US online gambling rules

The U.S. Internet Gambling market has learned from the experience of other industries that being both proactive and cooperative in regulating their industry is the fastest way to move forward. Leading regulators and industry participants agreed at the July 2014 Global iGaming Summit and Expo in San Francisco that the market is off to a strong start from a regulatory perspective, but also emphasized that greater harmonization will be imperative as more states pass legislation.

David Licht, executive chairman of the 888 joint venture All American Poker Network, which is live in New Jersey and will soon launch in Nevada, said he was “excited about the regulatory success to date.” Looking back, he said it took roughly 13 years for commercial casino gaming to expand beyond Nevada and New Jersey, but only three years for Internet gambling to spread to the three states where it is now on offer. “I think — and I’m as guilty as anyone with being impatient — I think people really need to take a step back and look at what we’ve accomplished and what’s ahead of us,” Licht said.

With more states expected to legalize Internet gambling in the near future, regulators and market participants said the need for greater regulatory harmonization between states is dire.

“From a technological standpoint, the prospect of developing 50 different platforms for 50 different states is not feasible,” 888 chief executive Brian Mattingley said.  Mattingley said his company has already developed variants of its software for the international dot.com market; the United Kingdom, Italy and Spain in Europe; and now Delaware, Nevada and New Jersey. “I believe unless we can come up with some harmonization in the way that our software is patented, I can see us having a version for California, a version for Pennsylvania, a version for Wyoming, etc., and that’s something that from a software and technology point of view really is a very difficult set of circumstances to keep and maintain,” he said.

To minimize variance in compliance requirements, Ultimate Gaming chief Tobin Prior said states, with input from current market participants and regulators, should hash out uniform rules for issues including customer registration, geolocation, age and identity verification, problem gambling and payments. Rather than “recreate the wheel,” Mark Lipparelli, founder of Gioco Ventures and formerly chairman of the Nevada Gaming Control Board, said states considering Internet gambling legalization should use elements from existing U.S. regulatory regimes to form the bases of their own.  “The bottom line is: I don’t see a justification for creating a whole new model of regulation for the next state to legalize,” Lipparelli said. “I think they can look to Nevada, they can look to New Jersey, they can look to Delaware and be comforted to know that we haven’t seen widespread scandal, we haven’t seen widespread failure,” he said.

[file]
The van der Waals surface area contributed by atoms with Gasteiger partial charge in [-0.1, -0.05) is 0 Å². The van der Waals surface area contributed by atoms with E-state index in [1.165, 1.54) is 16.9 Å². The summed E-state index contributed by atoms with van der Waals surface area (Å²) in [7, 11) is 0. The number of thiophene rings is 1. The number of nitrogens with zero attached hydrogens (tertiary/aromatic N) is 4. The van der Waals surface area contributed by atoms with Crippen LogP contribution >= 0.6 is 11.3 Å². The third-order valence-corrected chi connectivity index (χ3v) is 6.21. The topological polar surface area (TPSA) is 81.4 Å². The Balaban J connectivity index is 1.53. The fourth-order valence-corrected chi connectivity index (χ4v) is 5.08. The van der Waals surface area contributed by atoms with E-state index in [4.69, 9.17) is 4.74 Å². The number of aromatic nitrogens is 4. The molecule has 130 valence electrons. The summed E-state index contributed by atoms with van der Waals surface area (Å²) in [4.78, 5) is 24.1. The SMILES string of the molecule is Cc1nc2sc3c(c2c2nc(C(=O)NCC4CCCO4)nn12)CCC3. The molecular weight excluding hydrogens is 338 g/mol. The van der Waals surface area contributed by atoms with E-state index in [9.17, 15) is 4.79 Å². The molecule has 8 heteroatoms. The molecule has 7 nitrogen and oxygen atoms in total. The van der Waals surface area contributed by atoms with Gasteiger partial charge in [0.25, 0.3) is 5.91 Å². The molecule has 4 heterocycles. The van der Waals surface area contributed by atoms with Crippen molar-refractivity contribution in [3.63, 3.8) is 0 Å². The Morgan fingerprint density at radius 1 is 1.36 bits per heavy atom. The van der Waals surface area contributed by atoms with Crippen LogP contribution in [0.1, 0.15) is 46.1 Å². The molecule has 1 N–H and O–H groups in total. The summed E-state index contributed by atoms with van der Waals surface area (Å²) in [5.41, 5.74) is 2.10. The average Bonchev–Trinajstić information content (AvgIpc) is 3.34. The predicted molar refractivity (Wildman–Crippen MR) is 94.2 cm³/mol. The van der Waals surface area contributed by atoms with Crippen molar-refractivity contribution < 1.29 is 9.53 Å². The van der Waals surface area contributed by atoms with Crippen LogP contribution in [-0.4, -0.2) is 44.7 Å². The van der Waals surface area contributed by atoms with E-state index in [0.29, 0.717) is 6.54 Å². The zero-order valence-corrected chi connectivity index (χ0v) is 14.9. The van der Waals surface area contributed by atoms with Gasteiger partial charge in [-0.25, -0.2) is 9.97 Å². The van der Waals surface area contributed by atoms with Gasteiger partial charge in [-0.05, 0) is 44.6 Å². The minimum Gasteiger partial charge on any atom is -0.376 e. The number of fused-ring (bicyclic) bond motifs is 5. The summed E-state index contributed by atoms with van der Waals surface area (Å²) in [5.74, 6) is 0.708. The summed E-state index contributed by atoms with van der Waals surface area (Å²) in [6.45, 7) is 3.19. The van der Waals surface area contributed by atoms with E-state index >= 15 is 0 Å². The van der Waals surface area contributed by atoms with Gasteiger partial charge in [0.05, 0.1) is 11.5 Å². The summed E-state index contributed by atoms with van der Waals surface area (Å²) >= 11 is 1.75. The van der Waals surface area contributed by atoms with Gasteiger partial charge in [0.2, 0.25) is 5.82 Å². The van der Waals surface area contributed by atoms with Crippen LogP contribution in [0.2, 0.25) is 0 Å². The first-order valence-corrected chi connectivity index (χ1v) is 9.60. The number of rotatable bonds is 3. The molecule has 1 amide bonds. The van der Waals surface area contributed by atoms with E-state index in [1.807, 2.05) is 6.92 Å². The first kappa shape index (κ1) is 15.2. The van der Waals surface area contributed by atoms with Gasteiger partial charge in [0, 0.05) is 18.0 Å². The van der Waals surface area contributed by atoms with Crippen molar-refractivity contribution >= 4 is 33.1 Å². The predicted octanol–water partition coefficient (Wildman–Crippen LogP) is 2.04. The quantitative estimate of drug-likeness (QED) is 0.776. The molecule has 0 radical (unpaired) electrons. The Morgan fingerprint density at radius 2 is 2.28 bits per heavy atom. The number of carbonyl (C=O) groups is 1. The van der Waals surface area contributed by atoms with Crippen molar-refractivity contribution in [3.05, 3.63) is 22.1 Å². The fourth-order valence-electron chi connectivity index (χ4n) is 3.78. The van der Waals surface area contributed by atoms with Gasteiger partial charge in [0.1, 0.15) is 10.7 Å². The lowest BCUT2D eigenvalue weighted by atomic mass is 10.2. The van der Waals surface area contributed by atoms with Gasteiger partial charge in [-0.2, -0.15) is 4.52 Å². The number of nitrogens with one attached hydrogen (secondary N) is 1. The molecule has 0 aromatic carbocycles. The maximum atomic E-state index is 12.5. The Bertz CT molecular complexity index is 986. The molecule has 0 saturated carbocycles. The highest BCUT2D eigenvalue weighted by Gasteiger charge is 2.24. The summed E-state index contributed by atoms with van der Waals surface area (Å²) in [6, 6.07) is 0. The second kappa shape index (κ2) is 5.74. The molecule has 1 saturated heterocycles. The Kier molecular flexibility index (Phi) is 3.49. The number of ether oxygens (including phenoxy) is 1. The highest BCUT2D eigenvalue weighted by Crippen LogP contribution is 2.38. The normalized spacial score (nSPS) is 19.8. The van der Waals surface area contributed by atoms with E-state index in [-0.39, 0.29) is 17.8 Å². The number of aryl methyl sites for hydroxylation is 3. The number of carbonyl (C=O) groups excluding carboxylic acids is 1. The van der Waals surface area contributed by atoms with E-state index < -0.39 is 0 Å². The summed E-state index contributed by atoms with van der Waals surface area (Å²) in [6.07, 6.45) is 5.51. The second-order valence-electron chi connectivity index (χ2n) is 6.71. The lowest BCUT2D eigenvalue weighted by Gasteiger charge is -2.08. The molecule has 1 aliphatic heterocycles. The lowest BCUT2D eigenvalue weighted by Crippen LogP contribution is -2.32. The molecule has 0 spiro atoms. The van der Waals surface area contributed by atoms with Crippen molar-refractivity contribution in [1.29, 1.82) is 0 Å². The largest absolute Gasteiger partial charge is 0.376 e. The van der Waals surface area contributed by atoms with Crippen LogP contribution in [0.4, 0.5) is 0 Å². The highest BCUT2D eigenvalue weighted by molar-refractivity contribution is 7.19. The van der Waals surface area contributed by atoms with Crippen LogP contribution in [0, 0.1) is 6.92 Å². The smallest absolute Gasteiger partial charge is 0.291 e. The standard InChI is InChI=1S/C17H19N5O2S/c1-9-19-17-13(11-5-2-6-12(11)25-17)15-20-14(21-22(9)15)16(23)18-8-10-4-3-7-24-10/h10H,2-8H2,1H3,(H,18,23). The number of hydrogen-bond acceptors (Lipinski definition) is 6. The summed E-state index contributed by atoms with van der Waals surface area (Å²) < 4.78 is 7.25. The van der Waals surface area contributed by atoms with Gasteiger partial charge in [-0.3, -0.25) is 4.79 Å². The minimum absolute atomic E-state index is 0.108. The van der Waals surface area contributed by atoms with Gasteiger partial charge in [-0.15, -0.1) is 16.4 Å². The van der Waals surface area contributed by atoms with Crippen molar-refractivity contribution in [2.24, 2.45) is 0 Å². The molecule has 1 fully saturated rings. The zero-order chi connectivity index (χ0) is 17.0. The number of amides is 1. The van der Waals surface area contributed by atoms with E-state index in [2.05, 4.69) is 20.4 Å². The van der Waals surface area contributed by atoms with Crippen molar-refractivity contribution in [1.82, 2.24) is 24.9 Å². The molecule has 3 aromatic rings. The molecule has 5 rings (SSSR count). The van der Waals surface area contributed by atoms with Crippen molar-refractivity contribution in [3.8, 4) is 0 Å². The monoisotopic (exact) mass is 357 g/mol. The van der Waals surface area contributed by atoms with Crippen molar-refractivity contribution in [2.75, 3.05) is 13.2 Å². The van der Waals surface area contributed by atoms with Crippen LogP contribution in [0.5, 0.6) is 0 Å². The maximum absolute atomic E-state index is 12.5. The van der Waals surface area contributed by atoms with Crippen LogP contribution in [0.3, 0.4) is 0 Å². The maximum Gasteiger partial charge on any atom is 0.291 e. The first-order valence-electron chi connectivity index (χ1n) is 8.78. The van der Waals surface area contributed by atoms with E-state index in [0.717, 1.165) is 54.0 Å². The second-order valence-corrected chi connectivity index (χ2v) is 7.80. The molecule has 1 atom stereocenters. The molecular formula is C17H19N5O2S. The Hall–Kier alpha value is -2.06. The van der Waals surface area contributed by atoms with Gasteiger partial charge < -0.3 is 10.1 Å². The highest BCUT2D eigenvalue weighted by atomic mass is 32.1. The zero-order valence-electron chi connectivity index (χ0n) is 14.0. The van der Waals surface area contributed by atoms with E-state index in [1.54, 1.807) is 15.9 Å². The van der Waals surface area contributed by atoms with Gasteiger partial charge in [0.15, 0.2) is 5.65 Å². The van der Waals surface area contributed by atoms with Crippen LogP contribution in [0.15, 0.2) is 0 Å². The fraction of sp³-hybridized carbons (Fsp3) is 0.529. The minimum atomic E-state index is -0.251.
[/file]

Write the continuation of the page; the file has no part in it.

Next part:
Regulators in those states, consumed for the better part of a year with moving Internet gambling from legal concept to commercial reality, are now beginning to explore ways by which to bring their regimes into closer alignment. Toward that end, Nevada and Delaware in February became the first signatories to the Multi-State Internet Gaming Agreement. This is forward thinking, self-regulation management of standards and a lesson likely learned from seeing the experience around the globe of all businesses either develop responsible regulations or get ready to outside intervention by local governments committed to consumer protection and ensuring the health of financial systems.

Identity and age verification will continue to be one important element of online gaming. Uniformity of standards for verification, protection of minors, and other KYC protections will likely follow the path of other industries and mature over time. For now, businesses are benefiting from collaboration and working with companies like Trulioo to provide compliance processes in this emerging cross-state industry.